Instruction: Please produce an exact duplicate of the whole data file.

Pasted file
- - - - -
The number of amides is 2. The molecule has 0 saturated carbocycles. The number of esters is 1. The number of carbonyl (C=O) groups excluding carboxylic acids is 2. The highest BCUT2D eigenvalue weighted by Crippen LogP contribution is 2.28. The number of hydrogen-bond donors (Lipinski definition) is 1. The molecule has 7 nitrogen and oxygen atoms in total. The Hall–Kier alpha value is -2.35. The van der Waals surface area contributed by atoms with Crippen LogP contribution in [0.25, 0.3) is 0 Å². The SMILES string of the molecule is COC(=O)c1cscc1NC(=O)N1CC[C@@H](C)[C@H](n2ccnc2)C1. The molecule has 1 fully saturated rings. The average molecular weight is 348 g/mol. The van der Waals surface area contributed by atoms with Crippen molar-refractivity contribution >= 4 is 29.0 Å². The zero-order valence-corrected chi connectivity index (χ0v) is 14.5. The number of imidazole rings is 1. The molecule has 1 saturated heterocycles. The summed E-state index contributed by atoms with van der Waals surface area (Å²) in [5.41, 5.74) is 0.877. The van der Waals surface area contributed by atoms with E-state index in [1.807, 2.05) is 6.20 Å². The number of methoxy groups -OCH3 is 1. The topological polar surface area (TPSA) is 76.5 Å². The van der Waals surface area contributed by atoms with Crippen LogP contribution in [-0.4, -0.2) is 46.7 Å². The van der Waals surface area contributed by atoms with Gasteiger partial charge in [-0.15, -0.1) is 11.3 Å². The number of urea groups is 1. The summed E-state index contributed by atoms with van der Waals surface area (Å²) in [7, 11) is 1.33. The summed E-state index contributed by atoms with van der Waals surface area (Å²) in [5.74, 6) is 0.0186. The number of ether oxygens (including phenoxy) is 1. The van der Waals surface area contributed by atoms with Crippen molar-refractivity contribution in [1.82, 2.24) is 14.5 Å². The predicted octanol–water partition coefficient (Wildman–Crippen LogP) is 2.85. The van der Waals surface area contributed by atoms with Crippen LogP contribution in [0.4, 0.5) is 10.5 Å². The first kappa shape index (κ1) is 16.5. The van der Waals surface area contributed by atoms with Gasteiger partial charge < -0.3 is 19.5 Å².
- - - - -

The number of amides is 2. The molecule has 0 saturated carbocycles. The number of esters is 1. The number of carbonyl (C=O) groups excluding carboxylic acids is 2. The highest BCUT2D eigenvalue weighted by Crippen LogP contribution is 2.28. The number of hydrogen-bond donors (Lipinski definition) is 1. The molecule has 7 nitrogen and oxygen atoms in total. The Hall–Kier alpha value is -2.35. The van der Waals surface area contributed by atoms with Crippen LogP contribution in [0.25, 0.3) is 0 Å². The SMILES string of the molecule is COC(=O)c1cscc1NC(=O)N1CC[C@@H](C)[C@H](n2ccnc2)C1. The molecule has 1 fully saturated rings. The average molecular weight is 348 g/mol. The van der Waals surface area contributed by atoms with Crippen molar-refractivity contribution >= 4 is 29.0 Å². The zero-order valence-corrected chi connectivity index (χ0v) is 14.5. The number of imidazole rings is 1. The molecule has 1 saturated heterocycles. The summed E-state index contributed by atoms with van der Waals surface area (Å²) in [5.41, 5.74) is 0.877. The van der Waals surface area contributed by atoms with E-state index in [1.807, 2.05) is 6.20 Å². The number of methoxy groups -OCH3 is 1. The topological polar surface area (TPSA) is 76.5 Å². The van der Waals surface area contributed by atoms with Crippen LogP contribution in [-0.4, -0.2) is 46.7 Å². The van der Waals surface area contributed by atoms with Gasteiger partial charge in [-0.15, -0.1) is 11.3 Å². The number of urea groups is 1. The summed E-state index contributed by atoms with van der Waals surface area (Å²) in [7, 11) is 1.33. The summed E-state index contributed by atoms with van der Waals surface area (Å²) in [5.74, 6) is 0.0186. The number of ether oxygens (including phenoxy) is 1. The van der Waals surface area contributed by atoms with Crippen molar-refractivity contribution in [1.82, 2.24) is 14.5 Å². The predicted octanol–water partition coefficient (Wildman–Crippen LogP) is 2.85. The van der Waals surface area contributed by atoms with Crippen LogP contribution in [0.4, 0.5) is 10.5 Å². The first kappa shape index (κ1) is 16.5. The van der Waals surface area contributed by atoms with Gasteiger partial charge < -0.3 is 19.5 Å².